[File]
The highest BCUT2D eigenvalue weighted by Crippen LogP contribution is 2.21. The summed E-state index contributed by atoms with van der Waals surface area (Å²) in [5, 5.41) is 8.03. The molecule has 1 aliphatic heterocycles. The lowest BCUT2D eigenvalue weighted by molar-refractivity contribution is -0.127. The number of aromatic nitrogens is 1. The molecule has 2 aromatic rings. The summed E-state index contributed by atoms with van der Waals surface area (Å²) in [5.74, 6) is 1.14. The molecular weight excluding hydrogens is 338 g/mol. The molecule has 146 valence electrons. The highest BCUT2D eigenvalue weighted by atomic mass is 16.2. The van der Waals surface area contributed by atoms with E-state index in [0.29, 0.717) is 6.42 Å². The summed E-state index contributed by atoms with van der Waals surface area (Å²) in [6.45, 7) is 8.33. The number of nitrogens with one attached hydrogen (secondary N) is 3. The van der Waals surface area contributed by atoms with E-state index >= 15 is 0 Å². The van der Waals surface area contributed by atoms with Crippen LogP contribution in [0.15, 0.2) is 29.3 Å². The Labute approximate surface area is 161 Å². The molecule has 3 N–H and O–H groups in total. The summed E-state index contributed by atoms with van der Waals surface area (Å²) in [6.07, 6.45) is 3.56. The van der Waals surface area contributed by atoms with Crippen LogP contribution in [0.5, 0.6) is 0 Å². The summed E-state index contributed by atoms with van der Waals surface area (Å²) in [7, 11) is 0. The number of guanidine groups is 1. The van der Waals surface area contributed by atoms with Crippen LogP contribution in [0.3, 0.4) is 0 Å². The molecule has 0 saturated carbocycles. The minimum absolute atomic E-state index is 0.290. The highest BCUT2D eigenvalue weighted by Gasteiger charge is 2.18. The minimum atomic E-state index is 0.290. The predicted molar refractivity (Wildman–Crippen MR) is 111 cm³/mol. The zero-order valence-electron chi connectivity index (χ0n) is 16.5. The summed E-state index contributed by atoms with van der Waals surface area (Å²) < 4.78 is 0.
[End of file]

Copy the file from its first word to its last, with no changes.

The highest BCUT2D eigenvalue weighted by Crippen LogP contribution is 2.21. The summed E-state index contributed by atoms with van der Waals surface area (Å²) in [5, 5.41) is 8.03. The molecule has 1 aliphatic heterocycles. The lowest BCUT2D eigenvalue weighted by molar-refractivity contribution is -0.127. The number of aromatic nitrogens is 1. The molecule has 2 aromatic rings. The summed E-state index contributed by atoms with van der Waals surface area (Å²) in [5.74, 6) is 1.14. The molecular weight excluding hydrogens is 338 g/mol. The molecule has 146 valence electrons. The highest BCUT2D eigenvalue weighted by atomic mass is 16.2. The van der Waals surface area contributed by atoms with E-state index in [0.29, 0.717) is 6.42 Å². The summed E-state index contributed by atoms with van der Waals surface area (Å²) in [6.45, 7) is 8.33. The number of nitrogens with one attached hydrogen (secondary N) is 3. The van der Waals surface area contributed by atoms with E-state index >= 15 is 0 Å². The van der Waals surface area contributed by atoms with Crippen LogP contribution in [0.15, 0.2) is 29.3 Å². The Labute approximate surface area is 161 Å². The molecule has 3 N–H and O–H groups in total. The summed E-state index contributed by atoms with van der Waals surface area (Å²) in [6.07, 6.45) is 3.56. The van der Waals surface area contributed by atoms with Crippen LogP contribution in [0.5, 0.6) is 0 Å². The summed E-state index contributed by atoms with van der Waals surface area (Å²) in [7, 11) is 0. The number of guanidine groups is 1. The van der Waals surface area contributed by atoms with Crippen LogP contribution in [0.3, 0.4) is 0 Å². The molecule has 0 saturated carbocycles. The minimum absolute atomic E-state index is 0.290. The highest BCUT2D eigenvalue weighted by Gasteiger charge is 2.18. The minimum atomic E-state index is 0.290. The predicted molar refractivity (Wildman–Crippen MR) is 111 cm³/mol. The zero-order valence-electron chi connectivity index (χ0n) is 16.5. The summed E-state index contributed by atoms with van der Waals surface area (Å²) < 4.78 is 0.